Pre-Pregnancy Test for Gestational Diabetes

Gestational diabetes was more likely to develop in women who had low level of adiponectin

(RxWiki News) With gestational diabetes, pregnant women have high blood sugar levels that can seriously harm their baby’s health. Hormone testing before pregnancy may help catch those who are at high risk for this condition.

Adiponectin is a hormone that has been linked to improving insulin sensitivity (the way the body uses insulin to process blood sugar).

Scientists have recently found that low levels of this hormone before pregnancy may mean a high risk of developing gestational diabetes, especially in women who are overweight.

"Maintain a healthy weight to lower your risk for gestational diabetes."

Monique Hedderson, PhD, principal investigator of the study and research scientist with the Kaiser Permanente Division of Research in Oakland, California, compared data on 256 women who developed gestational diabetes to data on 497 pregnant women who did not.

Gestational diabetes, or glucose intolerance during pregnancy, is a condition in which a woman develops higher than normal blood sugar levels. The mother-to-be doesn't respond normally to her own insulin.

Without enough insulin, glucose (sugar) does not leave the blood and is not changed to energy, according to the American Diabetes Association. Glucose builds up in the blood to high levels — a condition called hyperglycemia.

Gestational diabetes affects an estimated 4 to 8 percent of pregnant women. The condition may lead to larger-than-normal babies and possible delivery complications.

The authors of this study noted that women with gestational diabetes were seven times more likely to develop type 2 diabetes later in life, and their children were more likely to become obese and develop diabetes themselves.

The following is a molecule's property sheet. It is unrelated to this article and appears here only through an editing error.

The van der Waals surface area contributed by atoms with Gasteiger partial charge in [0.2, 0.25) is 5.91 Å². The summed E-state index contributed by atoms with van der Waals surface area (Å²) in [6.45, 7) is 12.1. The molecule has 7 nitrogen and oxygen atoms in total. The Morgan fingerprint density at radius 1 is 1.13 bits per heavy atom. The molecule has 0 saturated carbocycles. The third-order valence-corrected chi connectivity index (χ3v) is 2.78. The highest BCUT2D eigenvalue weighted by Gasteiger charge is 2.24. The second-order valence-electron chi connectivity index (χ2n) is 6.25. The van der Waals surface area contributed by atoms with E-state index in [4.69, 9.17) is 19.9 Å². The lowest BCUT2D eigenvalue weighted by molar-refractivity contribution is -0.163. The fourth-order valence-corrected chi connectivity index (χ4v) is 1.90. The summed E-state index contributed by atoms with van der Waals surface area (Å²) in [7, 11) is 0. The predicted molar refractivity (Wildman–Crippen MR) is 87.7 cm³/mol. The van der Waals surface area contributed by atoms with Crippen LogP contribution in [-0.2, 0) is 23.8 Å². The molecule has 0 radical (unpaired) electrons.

From blood sample information, the investigators analyzed levels of adiponectin before pregnancy.

They observed that overweight women with high levels of adiponectin were 1.7 times more likely to develop gestational diabetes than normal weight women with normal levels of the hormone.

Overweight women with the lowest levels of adiponectin, however, were almost seven times more likely to get the condition.

The risk for normal weight women with low levels of the hormone was 3.5 times greater than those with normal levels.

"Low adiponectin levels were linked with gestational diabetes even for women without traditional diabetes risk factors such as being overweight, so this could be an important clinical marker for women who may become pregnant,” said Dr. Hedderson in a press release.

“Adiponectin testing early in pregnancy may also help identify high-risk women who would benefit from early diagnosis and treatment of gestational diabetes," she said.

Adiponectin has been called the “fat-burning” hormone because it may raise the metabolic rate and stimulate weight loss. Produced by fat cells, the hormone generally decreases in people who are obese.

"Future research is needed to determine whether lifestyle interventions targeting diet and physical activity can increase adiponectin levels,” said Dr. Hedderson in a statement.

The study was published August 29 in Diabetes Care. The research was supported by Kaiser Permanente and, in part, by the National Institute of Child Health and Human Development of the National Institutes of Health.

Review Date: 
September 2, 2013